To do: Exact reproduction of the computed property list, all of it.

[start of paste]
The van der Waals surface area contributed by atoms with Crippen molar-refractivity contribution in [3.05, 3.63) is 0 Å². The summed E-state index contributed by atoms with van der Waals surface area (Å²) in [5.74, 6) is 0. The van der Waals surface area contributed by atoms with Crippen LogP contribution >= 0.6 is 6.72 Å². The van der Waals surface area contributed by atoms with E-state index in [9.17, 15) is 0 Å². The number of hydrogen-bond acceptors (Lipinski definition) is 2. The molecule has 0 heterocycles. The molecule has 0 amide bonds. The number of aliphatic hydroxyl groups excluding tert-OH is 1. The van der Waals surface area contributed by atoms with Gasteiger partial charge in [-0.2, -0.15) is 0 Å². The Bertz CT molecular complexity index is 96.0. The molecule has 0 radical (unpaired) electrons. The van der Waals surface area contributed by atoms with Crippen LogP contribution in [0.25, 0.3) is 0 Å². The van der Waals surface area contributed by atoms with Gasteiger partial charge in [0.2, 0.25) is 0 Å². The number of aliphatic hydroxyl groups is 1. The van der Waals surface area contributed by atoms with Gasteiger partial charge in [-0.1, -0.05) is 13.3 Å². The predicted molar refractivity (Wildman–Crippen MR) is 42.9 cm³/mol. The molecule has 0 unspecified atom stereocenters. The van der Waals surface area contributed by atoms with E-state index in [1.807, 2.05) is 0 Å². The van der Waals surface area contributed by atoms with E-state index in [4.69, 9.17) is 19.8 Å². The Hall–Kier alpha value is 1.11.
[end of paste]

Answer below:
The van der Waals surface area contributed by atoms with Crippen molar-refractivity contribution in [3.05, 3.63) is 0 Å². The summed E-state index contributed by atoms with van der Waals surface area (Å²) in [5.74, 6) is 0. The van der Waals surface area contributed by atoms with Crippen LogP contribution >= 0.6 is 6.72 Å². The van der Waals surface area contributed by atoms with E-state index in [9.17, 15) is 0 Å². The number of hydrogen-bond acceptors (Lipinski definition) is 2. The molecule has 0 heterocycles. The molecule has 0 amide bonds. The number of aliphatic hydroxyl groups excluding tert-OH is 1. The van der Waals surface area contributed by atoms with Gasteiger partial charge in [-0.2, -0.15) is 0 Å². The Bertz CT molecular complexity index is 96.0. The molecule has 0 radical (unpaired) electrons. The van der Waals surface area contributed by atoms with Crippen LogP contribution in [0.25, 0.3) is 0 Å². The van der Waals surface area contributed by atoms with Gasteiger partial charge in [0.2, 0.25) is 0 Å². The number of aliphatic hydroxyl groups is 1. The van der Waals surface area contributed by atoms with Gasteiger partial charge in [-0.1, -0.05) is 13.3 Å². The predicted molar refractivity (Wildman–Crippen MR) is 42.9 cm³/mol. The molecule has 0 unspecified atom stereocenters. The van der Waals surface area contributed by atoms with E-state index in [1.807, 2.05) is 0 Å². The van der Waals surface area contributed by atoms with E-state index in [4.69, 9.17) is 19.8 Å². The Hall–Kier alpha value is 1.11.